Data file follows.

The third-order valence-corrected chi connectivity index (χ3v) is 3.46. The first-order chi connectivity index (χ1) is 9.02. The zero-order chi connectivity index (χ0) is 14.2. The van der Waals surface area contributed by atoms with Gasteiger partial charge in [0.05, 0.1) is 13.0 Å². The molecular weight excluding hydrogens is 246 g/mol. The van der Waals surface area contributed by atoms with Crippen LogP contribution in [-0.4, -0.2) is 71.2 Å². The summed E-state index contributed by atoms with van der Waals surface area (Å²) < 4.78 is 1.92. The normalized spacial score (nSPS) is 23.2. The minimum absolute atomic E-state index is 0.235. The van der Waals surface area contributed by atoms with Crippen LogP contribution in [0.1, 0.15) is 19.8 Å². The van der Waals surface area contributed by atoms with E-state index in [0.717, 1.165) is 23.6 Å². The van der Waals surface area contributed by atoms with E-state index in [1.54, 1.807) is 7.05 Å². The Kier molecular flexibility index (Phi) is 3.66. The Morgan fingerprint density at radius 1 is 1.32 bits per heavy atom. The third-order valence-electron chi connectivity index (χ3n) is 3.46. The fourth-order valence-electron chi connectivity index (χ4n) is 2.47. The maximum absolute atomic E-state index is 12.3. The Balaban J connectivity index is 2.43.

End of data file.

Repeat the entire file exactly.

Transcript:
The third-order valence-corrected chi connectivity index (χ3v) is 3.46. The first-order chi connectivity index (χ1) is 9.02. The zero-order chi connectivity index (χ0) is 14.2. The van der Waals surface area contributed by atoms with Gasteiger partial charge in [0.05, 0.1) is 13.0 Å². The molecular weight excluding hydrogens is 246 g/mol. The van der Waals surface area contributed by atoms with Crippen LogP contribution in [-0.4, -0.2) is 71.2 Å². The summed E-state index contributed by atoms with van der Waals surface area (Å²) < 4.78 is 1.92. The normalized spacial score (nSPS) is 23.2. The minimum absolute atomic E-state index is 0.235. The van der Waals surface area contributed by atoms with Crippen LogP contribution in [0.1, 0.15) is 19.8 Å². The van der Waals surface area contributed by atoms with E-state index in [0.717, 1.165) is 23.6 Å². The van der Waals surface area contributed by atoms with E-state index in [1.54, 1.807) is 7.05 Å². The Kier molecular flexibility index (Phi) is 3.66. The Morgan fingerprint density at radius 1 is 1.32 bits per heavy atom. The third-order valence-electron chi connectivity index (χ3n) is 3.46. The fourth-order valence-electron chi connectivity index (χ4n) is 2.47. The maximum absolute atomic E-state index is 12.3. The Balaban J connectivity index is 2.43.